Warfarin works better than aspirin in preventing stroke in older patients with arrhythmia, a multicenter study of nearly 1,000 people in England shows. The researchers randomized 973 patients aged 75 and over (average age 81) with atrial fibrillation to receive either warfarin or aspirin (75 mg daily) and followed them for nearly three years. They found 21 strokes, two hemorrhages, and one systemic embolus in the warfarin group, whereas the aspirin group suffered 48 similarly serious events. Warfarin also caused no more side effects than aspirin.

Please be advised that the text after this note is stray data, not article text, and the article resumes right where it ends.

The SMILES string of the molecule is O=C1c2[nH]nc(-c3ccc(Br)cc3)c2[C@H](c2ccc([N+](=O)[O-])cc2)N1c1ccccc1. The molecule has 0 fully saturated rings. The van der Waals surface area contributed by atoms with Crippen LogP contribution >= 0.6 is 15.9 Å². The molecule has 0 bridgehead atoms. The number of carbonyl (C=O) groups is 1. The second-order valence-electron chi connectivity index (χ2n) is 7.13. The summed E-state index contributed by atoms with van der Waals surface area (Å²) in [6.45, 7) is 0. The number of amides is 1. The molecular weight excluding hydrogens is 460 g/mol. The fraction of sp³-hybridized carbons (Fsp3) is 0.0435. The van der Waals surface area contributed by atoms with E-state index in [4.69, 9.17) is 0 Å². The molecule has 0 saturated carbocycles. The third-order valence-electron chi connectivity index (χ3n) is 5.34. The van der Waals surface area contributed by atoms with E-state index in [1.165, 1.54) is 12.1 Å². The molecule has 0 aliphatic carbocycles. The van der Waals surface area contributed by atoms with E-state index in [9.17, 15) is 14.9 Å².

The researchers said that different doses of aspirin have different effects in atrial fibrillation trials, so a higher dose of aspirin would probably not have been any more effective in preventing stroke, whereas it would likely have increased hemorrhage rates. “Our results show that warfarin can safely be used much more widely in this age group,” the investigators concluded. “They lend support to the use of anticoagulation for all people over age 75 who have atrial fibrillation. The target INR should be in the range of 2.0-3.0” (Lancet. 2007:370:493-503).